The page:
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1976, 1978, 1980 and 1982, elected to the US House of Representatives; 1984 and 1990, elected to the US Senate. 20 January 1993, inaugurated as the 45th Vice-President of the United States, and served eight years. Co-Founder and Chairman, Generation Investment Management. Senior Partner, Kleiner Perkins Caufield & Byers. Member of the Board of Directors, Apple. Spends majority of time as Chairman, Climate Reality Project, a non-profit devoted to solving the climate crisis. Member of the Board of Trustees, World Economic Forum. Author of "Earth in the Balance", "An Inconvenient Truth", "The Assault on Reason", "Our Choice: A Plan To Solve the Climate Crisis", "The Future: Six Drivers of Global Change" and "An Inconvenient Sequel: Truth to Power”. Subject of an Oscar-winning documentary, “An Inconvenient Truth”, and a new film which premiered in July 2017, “An Inconvenient Sequel: Truth to Power”. Co-Recipient, with the Intergovernmental Panel on Climate Change, of the 2007 Nobel Peace Prize, for "informing the world of the dangers posed by climate change".

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About the talk

Ice is melting at a record rate in the Arctic, losing 20,000 square kilometres of cover per day. As emissions continue to drive the climate crisis and we begin deregulating protected areas, the Arctic region is at higher risk than ever before. What would it take to restore our planet's climate regulator?

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The Arctic is an incredibly important system in the global climate system. So just like the Amazon are the lungs of the world. The Artic is like our circulation system season to Global Climate Change everywhere that the Arctic is in crisis. We know based on observational data. We have lost 50% of Arctic Ice. In about 50 years. So just when the world economic Forum with starting the Arctic was very white and over that time. It is increasingly blue know,

why would we care but we can't because of the Albedo effect and that is a thing in climate science where if something is white, it bounces off sunlight back out into the atmosphere and it doesn't absorb as the Arctic Ocean and in the glaciers of melted we see that dark blue is absorbing more and more heat which is feeding through the rest of the system. We also know that the Earth is at the Arctic Ice is fracturing is Getting Thinner. I said we've lost 50% of it. But in terms of old ice we've lost close to 95% the vast majority of it that is a huge concern for Arctic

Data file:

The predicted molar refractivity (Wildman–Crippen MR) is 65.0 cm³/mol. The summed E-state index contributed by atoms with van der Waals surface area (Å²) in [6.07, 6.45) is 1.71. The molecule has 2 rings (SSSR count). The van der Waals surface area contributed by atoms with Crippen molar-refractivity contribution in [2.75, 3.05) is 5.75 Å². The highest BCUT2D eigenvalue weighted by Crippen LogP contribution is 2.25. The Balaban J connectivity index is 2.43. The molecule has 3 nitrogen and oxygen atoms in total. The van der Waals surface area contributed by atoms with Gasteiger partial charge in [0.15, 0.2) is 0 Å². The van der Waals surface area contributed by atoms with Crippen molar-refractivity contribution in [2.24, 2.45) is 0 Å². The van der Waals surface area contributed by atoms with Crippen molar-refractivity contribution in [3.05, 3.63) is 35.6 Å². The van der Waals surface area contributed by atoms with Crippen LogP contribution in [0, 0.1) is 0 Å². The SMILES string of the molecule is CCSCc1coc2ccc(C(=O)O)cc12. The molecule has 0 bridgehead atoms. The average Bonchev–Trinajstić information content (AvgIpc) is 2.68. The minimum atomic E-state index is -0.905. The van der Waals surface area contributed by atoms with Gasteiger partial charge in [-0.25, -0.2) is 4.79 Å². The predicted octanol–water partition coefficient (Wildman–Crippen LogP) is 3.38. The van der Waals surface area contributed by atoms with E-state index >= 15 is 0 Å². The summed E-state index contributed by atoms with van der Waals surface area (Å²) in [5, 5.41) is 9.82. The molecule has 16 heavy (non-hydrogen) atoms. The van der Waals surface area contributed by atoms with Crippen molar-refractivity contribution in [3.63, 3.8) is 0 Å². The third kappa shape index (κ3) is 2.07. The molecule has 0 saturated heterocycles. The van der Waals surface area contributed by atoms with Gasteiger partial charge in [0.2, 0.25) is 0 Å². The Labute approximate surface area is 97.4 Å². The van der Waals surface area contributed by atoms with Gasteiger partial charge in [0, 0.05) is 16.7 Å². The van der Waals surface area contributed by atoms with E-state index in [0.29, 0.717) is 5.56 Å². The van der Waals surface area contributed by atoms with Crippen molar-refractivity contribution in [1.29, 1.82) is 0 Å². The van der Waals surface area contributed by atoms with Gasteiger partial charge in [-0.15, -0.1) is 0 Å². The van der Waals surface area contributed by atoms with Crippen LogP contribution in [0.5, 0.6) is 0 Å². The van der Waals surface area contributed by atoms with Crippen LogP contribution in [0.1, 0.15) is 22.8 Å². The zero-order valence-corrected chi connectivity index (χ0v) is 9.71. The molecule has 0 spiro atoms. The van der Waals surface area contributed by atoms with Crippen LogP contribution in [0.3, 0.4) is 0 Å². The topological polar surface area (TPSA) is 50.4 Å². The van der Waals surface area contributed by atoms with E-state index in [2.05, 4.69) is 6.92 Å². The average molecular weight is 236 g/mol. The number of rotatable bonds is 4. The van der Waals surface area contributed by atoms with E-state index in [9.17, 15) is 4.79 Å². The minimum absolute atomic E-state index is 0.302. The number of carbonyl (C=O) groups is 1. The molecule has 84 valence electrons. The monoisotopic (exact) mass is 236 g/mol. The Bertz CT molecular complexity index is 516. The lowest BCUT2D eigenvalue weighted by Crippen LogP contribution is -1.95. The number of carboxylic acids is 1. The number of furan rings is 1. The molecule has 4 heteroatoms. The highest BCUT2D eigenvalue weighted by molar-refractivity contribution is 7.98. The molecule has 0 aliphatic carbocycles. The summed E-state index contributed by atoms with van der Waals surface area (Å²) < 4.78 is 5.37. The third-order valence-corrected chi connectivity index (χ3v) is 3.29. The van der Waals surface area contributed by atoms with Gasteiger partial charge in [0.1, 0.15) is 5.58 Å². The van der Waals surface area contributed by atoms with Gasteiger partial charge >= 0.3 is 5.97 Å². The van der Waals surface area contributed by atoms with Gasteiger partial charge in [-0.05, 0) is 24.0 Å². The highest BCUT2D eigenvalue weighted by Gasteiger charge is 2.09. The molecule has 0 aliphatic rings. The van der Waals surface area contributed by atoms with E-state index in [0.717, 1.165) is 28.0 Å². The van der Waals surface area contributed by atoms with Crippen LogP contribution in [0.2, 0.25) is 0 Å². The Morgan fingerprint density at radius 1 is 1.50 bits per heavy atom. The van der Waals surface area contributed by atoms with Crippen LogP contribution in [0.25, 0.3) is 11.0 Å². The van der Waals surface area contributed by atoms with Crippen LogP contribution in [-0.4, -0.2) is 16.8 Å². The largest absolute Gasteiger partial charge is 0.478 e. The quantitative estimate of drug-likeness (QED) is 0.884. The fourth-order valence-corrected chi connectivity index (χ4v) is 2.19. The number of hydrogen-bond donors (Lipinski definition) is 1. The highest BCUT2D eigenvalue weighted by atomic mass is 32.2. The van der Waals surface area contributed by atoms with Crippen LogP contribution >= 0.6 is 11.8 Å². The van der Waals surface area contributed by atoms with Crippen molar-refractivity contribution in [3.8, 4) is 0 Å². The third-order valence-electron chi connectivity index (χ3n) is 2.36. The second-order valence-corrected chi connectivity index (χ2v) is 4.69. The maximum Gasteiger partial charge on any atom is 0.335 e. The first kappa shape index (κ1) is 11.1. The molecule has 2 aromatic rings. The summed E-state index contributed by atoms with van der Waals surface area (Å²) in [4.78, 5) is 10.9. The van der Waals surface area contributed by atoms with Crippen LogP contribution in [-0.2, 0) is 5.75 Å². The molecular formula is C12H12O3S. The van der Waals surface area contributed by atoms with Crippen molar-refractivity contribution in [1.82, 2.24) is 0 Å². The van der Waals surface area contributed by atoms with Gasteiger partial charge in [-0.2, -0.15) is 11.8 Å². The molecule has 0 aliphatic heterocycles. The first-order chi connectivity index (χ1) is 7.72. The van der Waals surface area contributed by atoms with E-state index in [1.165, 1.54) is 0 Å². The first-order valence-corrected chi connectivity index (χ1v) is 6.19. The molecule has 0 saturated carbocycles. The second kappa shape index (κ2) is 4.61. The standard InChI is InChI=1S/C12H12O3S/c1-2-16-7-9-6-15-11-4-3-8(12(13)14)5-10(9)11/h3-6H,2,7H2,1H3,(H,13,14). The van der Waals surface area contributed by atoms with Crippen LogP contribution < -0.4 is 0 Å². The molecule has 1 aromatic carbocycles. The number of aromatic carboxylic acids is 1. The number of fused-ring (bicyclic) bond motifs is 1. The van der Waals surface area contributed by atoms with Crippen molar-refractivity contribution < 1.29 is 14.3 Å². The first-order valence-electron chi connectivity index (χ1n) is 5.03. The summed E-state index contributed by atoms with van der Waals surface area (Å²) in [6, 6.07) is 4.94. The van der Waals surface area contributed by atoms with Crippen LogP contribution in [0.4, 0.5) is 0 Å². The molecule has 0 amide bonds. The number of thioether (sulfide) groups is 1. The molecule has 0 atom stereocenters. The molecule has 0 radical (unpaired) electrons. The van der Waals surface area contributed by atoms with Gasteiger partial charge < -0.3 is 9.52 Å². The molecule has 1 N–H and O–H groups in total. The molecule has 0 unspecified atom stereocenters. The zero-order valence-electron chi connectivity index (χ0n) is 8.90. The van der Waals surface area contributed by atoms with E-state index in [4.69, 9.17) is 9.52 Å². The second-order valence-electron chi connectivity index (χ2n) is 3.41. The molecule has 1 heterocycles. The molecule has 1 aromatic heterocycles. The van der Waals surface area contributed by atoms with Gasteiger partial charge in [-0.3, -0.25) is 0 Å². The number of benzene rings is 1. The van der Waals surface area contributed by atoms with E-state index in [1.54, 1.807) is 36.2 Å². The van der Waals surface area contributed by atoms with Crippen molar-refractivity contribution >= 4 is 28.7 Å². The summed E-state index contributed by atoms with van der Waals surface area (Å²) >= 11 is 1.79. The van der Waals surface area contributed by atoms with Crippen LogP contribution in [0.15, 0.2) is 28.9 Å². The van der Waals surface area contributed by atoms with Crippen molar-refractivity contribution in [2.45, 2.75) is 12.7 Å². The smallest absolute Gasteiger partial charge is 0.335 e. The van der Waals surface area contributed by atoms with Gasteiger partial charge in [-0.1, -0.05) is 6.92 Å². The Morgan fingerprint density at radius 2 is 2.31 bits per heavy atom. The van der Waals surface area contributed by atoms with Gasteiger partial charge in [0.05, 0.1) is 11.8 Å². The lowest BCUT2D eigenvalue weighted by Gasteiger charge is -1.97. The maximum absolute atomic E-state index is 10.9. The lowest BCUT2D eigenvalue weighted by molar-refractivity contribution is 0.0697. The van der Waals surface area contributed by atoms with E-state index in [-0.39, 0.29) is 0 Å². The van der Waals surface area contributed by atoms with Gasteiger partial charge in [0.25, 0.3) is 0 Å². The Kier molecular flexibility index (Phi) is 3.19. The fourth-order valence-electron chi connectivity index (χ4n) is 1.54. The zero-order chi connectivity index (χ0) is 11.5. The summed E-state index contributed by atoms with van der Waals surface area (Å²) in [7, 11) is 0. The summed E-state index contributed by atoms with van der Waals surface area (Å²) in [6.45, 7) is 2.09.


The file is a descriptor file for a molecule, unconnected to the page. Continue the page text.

science in terms of sea ice volume. The picture is even worse since the 1970s. We have lost 75% of the volume of Arctic summer sea ice if you think of that is the insurance policy for the rest of the world to prevent catastrophic runaway climate change. We are in trouble. And we can see hear the loss to today. Now we got Google Earth Day. We're showing for the first time today, which is observational data of various places in the Artic which uses satellite data for 30 years

and shows where we were in 1984 and where we are in 2009. This isn't Alaska. This is another one in Alaska and we can see that we are massiv massively changing the Topography of the Arctic. It is no longer white is increasingly green and it is absorbing heat and CO2 emissions of course are rising clovelly. So this is a game in Alaska in the USA. And as we approach 2019 the picture is dark. if we look like green lands, which is a huge Glacier, of course in the Arctic Glacier Ice Sheet we can see a game in 1984 three white